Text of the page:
Remarkably, it’s taken Australian property developers to spot the potential of this Albert Street precinct. With its row of Edwardian buildings that back onto the refurbished St Patrick’s Square around the cathedral, the block between Wyndham and Swanson Streets fit the criteria of interesting-with-design potential for Dean Rzechta, who heads Ninety Four Feet with his brother Jonty. Dad Henry, who’s been in property for more than 35 years, is chairman of the company Dean named in honour of his first career in professional basketball (the length of the court is 94 feet).
51 Albert is the group’s first project in New Zealand, and the company is also one of three shortlisted for the long-in-the-planning Lakeview community above Queenstown.
Rzechta, with investment director, New Zealander Paul Burnaby, spotted the opportunity to convert a 1912 auto showroom, built originally for importers Dexter and Crozier, into a hotel topped by residential tower, the fourth hotel development for the company.
“Dean has been over here researching New Zealand for more than two years,” says Matt George, 94 Feet’s director of sales and marketing. “We see some good things happening here. We see a shortage of hotels and strong [growth] over the next ten years, not just in Auckland but also in Wellington and Christchurch.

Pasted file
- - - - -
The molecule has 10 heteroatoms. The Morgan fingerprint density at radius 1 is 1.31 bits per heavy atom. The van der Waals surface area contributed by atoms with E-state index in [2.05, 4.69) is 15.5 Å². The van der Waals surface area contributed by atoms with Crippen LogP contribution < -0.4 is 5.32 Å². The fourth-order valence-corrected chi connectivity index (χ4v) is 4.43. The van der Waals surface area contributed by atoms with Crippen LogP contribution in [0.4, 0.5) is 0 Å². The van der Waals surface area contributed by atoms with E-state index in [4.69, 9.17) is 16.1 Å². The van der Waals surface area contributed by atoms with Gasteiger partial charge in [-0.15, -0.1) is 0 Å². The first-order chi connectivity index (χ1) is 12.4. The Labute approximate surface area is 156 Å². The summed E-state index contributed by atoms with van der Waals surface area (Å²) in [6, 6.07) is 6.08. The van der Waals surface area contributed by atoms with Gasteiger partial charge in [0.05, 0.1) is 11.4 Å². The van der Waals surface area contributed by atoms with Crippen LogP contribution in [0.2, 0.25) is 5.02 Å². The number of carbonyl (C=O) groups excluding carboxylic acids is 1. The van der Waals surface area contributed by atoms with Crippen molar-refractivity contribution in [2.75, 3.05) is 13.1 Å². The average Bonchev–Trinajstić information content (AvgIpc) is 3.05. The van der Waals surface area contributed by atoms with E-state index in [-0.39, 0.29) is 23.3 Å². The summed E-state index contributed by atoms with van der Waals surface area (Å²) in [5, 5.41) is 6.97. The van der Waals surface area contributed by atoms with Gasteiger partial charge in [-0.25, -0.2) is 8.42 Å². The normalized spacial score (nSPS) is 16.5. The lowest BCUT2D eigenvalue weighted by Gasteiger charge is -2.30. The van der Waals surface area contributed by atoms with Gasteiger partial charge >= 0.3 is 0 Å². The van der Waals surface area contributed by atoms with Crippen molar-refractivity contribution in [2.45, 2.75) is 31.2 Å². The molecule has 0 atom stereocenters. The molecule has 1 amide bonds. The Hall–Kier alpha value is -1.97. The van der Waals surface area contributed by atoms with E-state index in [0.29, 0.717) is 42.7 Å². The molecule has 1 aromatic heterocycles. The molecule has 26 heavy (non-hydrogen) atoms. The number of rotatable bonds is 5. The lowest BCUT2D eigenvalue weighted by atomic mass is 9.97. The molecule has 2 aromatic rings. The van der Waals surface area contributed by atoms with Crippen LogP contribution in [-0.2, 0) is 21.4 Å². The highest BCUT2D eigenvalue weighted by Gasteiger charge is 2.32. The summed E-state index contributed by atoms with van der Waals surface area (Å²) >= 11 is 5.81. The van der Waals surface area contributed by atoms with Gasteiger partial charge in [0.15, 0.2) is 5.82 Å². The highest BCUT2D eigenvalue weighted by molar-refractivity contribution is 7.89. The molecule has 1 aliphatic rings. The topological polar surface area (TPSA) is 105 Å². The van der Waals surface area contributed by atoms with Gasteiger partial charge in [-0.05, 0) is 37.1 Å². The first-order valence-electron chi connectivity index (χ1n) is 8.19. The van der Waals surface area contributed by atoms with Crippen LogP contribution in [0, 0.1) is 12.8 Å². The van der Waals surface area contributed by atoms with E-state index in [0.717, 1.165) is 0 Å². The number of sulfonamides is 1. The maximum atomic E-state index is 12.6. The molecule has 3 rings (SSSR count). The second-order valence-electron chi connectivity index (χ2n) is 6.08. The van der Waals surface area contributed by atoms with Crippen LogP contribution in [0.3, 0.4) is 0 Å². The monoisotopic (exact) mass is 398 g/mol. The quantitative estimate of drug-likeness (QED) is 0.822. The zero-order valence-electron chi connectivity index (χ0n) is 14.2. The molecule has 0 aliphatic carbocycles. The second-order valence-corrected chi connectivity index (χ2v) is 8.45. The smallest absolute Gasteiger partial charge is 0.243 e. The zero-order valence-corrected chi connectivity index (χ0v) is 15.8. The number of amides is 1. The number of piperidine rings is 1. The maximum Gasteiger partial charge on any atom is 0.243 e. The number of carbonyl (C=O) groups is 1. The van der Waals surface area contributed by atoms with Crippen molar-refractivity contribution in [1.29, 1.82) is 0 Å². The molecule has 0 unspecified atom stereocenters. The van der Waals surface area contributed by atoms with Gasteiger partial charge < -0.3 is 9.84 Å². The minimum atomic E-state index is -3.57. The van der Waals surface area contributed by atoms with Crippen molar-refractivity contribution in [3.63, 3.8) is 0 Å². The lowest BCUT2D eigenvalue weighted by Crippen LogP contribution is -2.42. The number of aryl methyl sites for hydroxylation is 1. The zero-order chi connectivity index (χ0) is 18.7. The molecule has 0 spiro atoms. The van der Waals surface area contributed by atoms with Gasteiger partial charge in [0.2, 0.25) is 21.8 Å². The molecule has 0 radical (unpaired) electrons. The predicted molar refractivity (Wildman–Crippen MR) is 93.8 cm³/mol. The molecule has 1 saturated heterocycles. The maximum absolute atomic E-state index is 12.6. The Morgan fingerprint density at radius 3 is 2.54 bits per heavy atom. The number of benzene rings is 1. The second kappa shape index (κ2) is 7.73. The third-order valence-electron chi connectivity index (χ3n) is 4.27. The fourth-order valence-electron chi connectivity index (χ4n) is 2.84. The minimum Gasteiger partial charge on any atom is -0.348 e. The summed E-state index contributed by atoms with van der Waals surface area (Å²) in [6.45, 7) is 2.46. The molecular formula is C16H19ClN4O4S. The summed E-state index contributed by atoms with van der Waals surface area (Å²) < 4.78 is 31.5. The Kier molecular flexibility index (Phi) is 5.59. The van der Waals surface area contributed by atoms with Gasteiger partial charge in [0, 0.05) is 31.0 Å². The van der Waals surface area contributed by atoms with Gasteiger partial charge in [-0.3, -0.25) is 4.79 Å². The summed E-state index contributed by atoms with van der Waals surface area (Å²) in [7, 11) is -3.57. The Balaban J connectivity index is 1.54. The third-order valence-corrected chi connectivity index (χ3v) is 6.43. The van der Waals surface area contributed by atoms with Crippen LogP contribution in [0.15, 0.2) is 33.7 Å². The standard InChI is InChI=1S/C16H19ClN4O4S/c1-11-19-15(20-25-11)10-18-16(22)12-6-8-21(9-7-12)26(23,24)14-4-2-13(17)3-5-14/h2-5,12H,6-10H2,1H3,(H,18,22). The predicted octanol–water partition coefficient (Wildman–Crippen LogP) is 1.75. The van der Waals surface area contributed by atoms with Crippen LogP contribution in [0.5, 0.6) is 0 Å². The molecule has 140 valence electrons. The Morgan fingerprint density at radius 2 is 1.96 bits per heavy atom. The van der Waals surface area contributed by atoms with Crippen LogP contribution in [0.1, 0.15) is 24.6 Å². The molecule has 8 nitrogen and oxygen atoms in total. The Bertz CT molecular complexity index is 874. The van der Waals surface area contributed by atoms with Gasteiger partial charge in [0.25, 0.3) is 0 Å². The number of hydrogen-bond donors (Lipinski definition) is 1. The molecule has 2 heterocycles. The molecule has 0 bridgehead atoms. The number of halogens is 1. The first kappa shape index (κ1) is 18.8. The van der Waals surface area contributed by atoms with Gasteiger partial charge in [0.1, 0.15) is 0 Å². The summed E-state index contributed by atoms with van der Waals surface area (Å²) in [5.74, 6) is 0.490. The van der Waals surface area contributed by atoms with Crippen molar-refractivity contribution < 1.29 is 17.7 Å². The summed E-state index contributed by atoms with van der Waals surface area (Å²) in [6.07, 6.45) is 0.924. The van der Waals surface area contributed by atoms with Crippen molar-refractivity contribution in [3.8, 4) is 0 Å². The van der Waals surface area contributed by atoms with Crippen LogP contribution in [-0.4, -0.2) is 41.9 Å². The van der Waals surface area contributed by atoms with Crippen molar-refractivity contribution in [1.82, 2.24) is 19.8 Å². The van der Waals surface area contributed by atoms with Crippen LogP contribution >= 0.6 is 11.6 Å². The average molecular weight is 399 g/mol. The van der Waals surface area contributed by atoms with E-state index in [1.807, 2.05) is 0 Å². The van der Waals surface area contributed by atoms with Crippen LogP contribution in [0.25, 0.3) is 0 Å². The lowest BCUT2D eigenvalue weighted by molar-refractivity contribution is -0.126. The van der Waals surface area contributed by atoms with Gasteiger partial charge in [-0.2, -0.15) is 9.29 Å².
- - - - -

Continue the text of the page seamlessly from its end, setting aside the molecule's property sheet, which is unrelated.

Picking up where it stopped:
“There’s real regeneration going on in the precinct, and we like the heritage.”
George says the company, with its history of converting B grade sites into “amazing landmarks”, used its strong relationship with the international IHG hotel group to launch the first Indigo, in Australasia. The creative and neighbourhood-oriented boutique hotel of 225 rooms slated to open in 2021, is the first of six planned for the brand in the region.
The 41-floor tower sits above the three-storied showroom designed by F Ernest Smith, one of the first full-time architects in Auckland. The back of the showroom, which opens to St Patrick’s Square, gave Australian architects Scott Carver, who’ve worked on earlier projects for Ninety Four Feet, the chance to create a lively street and entrance to both sides of the building. Rzechta’s brief was for a “refreshing and dynamic food and beverage experience that is an integral part of an emerging, vibrant Auckland”.